eCM (Eur Cell Mater / e Cells & Materials) Not-for-profit Open Access
Created by Scientists, for Scientists
 ISSN:1473-2262         NLM:100973416 (link)         DOI:10.22203/eCM

2011   Volume No 22 – pages 226-241

Title: Collagen fibrillogenesis in the development of the annulus fibrosus of the intervertebral disc

Author: AJ Hayes, MD Isaacs, C Hughes, B Caterson, JR Ralphs

Address: Confocal Microscopy Unit, School of Biosciences, Cardiff University, Cardiff, CF10 3AX, Wales, UK

E-mail: Hayesaj at

Key Words: Intervertebral Disc – Development, ECM – Collagens, ECM – Proteoglycans, Imaging – EM, Imaging – LM.

Publication date: October 11th 2011

Abstract: The annulus fibrosus of the intervertebral disc is a complex, radial-ply connective tissue consisting of concentric lamellae of oriented collagen. Whilst much is known of the structure of the mature annulus, less is known of how its complex collagenous architecture becomes established; an understanding of which could inform future repair/regenerative strategies. Here, using a rat disc developmental series, we describe events in the establishment of the collagenous framework of the annulus at light and electron microscopic levels and examine the involvement of class I and II small leucine rich proteoglycans (SLRPs) in the matrix assembly process. We show that a period of sustained, ordered matrix deposition follows the initial cellular differentiation/orientation phase within the foetal disc. Fibrillar matrix is deposited from recesses within the plasma membrane into compartments of interstitial space within the outer annulus – the orientation of the secreted collagen reflecting the initial cellular orientation of the laminae. Medially, we demonstrate the development of a reinforcing ‘cage’ of collagen fibre bundles around the foetal nucleus pulpous. This derives from the fusion of collagen bundles between presumptive end-plate and inner annulus. By birth, the distinct collagenous architectures are established and the disc undergoes considerable enlargement to maturity. We show that fibromodulin plays a prominent role in foetal development of the annulus and its attachment to vertebral bodies. With the exception of keratocan, the other SLRPs appear associated more with cartilage development within the vertebral column, but all become more prominent within the disc during its growth and differentiation.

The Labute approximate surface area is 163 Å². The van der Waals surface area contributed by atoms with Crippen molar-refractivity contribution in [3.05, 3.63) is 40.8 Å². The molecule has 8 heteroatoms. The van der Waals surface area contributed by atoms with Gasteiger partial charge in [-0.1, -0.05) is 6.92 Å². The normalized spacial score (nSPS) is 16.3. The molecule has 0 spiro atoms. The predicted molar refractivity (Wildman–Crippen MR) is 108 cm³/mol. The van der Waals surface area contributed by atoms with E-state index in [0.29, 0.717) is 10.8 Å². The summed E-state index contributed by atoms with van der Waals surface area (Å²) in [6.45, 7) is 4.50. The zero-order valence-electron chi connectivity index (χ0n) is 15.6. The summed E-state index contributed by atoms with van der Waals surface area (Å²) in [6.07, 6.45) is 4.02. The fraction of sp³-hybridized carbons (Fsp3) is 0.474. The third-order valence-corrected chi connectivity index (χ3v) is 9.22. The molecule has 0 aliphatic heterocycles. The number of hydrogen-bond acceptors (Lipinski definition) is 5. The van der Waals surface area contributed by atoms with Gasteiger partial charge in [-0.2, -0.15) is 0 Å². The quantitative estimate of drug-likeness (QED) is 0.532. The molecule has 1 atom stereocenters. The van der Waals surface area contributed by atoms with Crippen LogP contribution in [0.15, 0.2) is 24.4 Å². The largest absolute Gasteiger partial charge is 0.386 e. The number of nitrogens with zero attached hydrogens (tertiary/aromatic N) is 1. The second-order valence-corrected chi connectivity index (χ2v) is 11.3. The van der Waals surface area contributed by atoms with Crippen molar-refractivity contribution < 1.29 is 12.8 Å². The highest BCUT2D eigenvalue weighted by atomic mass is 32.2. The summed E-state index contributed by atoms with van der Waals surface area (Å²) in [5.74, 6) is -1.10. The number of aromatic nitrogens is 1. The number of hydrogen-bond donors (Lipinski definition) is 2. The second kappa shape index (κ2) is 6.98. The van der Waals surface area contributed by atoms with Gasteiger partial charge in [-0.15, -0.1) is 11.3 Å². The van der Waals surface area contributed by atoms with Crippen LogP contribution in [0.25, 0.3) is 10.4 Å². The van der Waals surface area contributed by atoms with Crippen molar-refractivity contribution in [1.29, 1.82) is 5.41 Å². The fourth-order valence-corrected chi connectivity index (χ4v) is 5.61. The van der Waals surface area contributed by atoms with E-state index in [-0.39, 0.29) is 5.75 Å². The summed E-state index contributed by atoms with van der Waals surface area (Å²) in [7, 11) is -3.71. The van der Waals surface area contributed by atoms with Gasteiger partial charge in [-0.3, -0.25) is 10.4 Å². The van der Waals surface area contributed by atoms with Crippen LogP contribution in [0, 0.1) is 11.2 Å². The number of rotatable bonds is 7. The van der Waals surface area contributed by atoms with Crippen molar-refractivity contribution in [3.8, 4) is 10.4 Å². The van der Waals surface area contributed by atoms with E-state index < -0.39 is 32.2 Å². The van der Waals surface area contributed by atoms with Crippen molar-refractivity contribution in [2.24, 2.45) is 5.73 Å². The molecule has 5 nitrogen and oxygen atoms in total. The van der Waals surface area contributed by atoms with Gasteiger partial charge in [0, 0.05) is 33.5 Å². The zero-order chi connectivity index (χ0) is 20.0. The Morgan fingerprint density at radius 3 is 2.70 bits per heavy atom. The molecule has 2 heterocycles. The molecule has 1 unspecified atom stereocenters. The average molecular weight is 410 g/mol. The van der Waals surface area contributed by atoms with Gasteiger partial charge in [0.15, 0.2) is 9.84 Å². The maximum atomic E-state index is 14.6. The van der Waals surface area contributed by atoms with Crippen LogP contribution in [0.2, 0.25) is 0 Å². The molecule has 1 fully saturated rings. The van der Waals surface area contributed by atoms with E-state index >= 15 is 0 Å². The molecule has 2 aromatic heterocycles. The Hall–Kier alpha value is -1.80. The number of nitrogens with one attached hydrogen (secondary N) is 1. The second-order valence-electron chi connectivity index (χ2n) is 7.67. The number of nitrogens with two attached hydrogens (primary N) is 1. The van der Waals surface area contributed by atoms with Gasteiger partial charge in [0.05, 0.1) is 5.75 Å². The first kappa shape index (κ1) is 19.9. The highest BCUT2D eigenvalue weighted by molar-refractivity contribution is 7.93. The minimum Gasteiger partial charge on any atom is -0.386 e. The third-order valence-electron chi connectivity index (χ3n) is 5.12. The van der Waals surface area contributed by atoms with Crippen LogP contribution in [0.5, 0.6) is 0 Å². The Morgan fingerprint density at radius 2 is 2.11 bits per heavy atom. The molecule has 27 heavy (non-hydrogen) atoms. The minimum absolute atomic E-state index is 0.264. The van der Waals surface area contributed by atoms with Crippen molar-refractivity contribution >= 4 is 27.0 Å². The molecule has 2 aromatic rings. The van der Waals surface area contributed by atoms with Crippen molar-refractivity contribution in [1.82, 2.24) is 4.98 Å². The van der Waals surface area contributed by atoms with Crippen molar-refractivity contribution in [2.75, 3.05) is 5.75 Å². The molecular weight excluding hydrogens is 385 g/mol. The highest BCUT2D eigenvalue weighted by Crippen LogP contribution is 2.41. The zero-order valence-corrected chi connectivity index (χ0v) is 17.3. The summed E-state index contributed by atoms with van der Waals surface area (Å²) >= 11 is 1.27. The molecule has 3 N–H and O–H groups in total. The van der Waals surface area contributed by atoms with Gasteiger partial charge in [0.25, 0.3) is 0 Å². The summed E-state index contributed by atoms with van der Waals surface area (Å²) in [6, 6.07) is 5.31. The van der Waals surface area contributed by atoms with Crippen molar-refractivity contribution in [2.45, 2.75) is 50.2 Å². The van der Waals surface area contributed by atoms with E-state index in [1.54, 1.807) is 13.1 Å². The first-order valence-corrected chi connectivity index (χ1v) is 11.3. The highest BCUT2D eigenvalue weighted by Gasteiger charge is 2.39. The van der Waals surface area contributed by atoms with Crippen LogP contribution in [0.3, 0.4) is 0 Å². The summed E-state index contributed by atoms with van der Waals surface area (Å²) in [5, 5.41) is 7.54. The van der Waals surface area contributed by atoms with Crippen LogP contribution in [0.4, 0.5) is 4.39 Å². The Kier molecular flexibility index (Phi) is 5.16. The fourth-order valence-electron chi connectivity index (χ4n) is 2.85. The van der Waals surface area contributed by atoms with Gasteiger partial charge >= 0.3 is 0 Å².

Article download: Pages 226-241 (PDF file)
DOI: 10.22203/eCM.v022a18